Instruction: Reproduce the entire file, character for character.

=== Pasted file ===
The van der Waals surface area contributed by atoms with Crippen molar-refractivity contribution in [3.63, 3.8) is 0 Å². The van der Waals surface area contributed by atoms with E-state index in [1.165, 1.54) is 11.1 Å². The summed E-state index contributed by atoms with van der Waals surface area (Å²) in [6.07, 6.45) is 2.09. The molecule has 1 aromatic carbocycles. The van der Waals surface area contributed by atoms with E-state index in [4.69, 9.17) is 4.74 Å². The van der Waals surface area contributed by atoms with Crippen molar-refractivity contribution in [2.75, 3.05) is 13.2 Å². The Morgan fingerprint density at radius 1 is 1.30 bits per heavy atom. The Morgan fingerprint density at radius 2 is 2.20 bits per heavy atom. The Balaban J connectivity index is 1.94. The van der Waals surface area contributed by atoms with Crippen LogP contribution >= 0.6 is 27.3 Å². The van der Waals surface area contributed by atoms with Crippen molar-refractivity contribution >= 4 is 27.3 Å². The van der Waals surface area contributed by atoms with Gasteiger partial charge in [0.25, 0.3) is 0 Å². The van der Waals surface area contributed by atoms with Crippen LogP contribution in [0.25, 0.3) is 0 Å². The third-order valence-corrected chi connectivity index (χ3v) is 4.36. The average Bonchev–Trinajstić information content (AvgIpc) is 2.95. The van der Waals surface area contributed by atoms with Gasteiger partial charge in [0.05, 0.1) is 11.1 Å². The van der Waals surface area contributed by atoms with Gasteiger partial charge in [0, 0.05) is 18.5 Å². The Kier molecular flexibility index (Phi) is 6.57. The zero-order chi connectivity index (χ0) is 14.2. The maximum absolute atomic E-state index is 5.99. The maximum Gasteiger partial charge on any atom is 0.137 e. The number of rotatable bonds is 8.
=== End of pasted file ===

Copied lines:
The van der Waals surface area contributed by atoms with Crippen molar-refractivity contribution in [3.63, 3.8) is 0 Å². The van der Waals surface area contributed by atoms with E-state index in [1.165, 1.54) is 11.1 Å². The summed E-state index contributed by atoms with van der Waals surface area (Å²) in [6.07, 6.45) is 2.09. The molecule has 1 aromatic carbocycles. The van der Waals surface area contributed by atoms with E-state index in [4.69, 9.17) is 4.74 Å². The van der Waals surface area contributed by atoms with Crippen molar-refractivity contribution in [2.75, 3.05) is 13.2 Å². The Morgan fingerprint density at radius 1 is 1.30 bits per heavy atom. The Morgan fingerprint density at radius 2 is 2.20 bits per heavy atom. The Balaban J connectivity index is 1.94. The van der Waals surface area contributed by atoms with Crippen LogP contribution >= 0.6 is 27.3 Å². The van der Waals surface area contributed by atoms with Crippen molar-refractivity contribution >= 4 is 27.3 Å². The van der Waals surface area contributed by atoms with Gasteiger partial charge in [0.25, 0.3) is 0 Å². The van der Waals surface area contributed by atoms with Crippen LogP contribution in [0.25, 0.3) is 0 Å². The third-order valence-corrected chi connectivity index (χ3v) is 4.36. The average Bonchev–Trinajstić information content (AvgIpc) is 2.95. The van der Waals surface area contributed by atoms with Gasteiger partial charge in [0.05, 0.1) is 11.1 Å². The van der Waals surface area contributed by atoms with Gasteiger partial charge in [0, 0.05) is 18.5 Å². The Kier molecular flexibility index (Phi) is 6.57. The zero-order chi connectivity index (χ0) is 14.2. The maximum absolute atomic E-state index is 5.99. The maximum Gasteiger partial charge on any atom is 0.137 e. The number of rotatable bonds is 8.